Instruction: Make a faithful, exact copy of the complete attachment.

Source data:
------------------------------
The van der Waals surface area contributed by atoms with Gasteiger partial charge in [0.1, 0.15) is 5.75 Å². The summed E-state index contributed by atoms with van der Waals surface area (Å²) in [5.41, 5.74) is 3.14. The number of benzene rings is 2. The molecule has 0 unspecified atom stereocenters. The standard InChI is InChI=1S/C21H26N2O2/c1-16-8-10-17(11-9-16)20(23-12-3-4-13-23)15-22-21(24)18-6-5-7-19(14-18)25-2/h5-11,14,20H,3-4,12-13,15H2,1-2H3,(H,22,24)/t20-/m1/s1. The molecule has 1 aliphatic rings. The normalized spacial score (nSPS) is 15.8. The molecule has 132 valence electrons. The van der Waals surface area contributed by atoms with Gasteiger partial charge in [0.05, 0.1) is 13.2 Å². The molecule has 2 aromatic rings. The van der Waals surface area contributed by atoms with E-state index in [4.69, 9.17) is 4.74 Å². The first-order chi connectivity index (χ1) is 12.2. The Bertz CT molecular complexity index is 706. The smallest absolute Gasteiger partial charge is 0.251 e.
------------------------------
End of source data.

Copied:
The van der Waals surface area contributed by atoms with Gasteiger partial charge in [0.1, 0.15) is 5.75 Å². The summed E-state index contributed by atoms with van der Waals surface area (Å²) in [5.41, 5.74) is 3.14. The number of benzene rings is 2. The molecule has 0 unspecified atom stereocenters. The standard InChI is InChI=1S/C21H26N2O2/c1-16-8-10-17(11-9-16)20(23-12-3-4-13-23)15-22-21(24)18-6-5-7-19(14-18)25-2/h5-11,14,20H,3-4,12-13,15H2,1-2H3,(H,22,24)/t20-/m1/s1. The molecule has 1 aliphatic rings. The normalized spacial score (nSPS) is 15.8. The molecule has 132 valence electrons. The van der Waals surface area contributed by atoms with Gasteiger partial charge in [0.05, 0.1) is 13.2 Å². The molecule has 2 aromatic rings. The van der Waals surface area contributed by atoms with E-state index in [4.69, 9.17) is 4.74 Å². The first-order chi connectivity index (χ1) is 12.2. The Bertz CT molecular complexity index is 706. The smallest absolute Gasteiger partial charge is 0.251 e.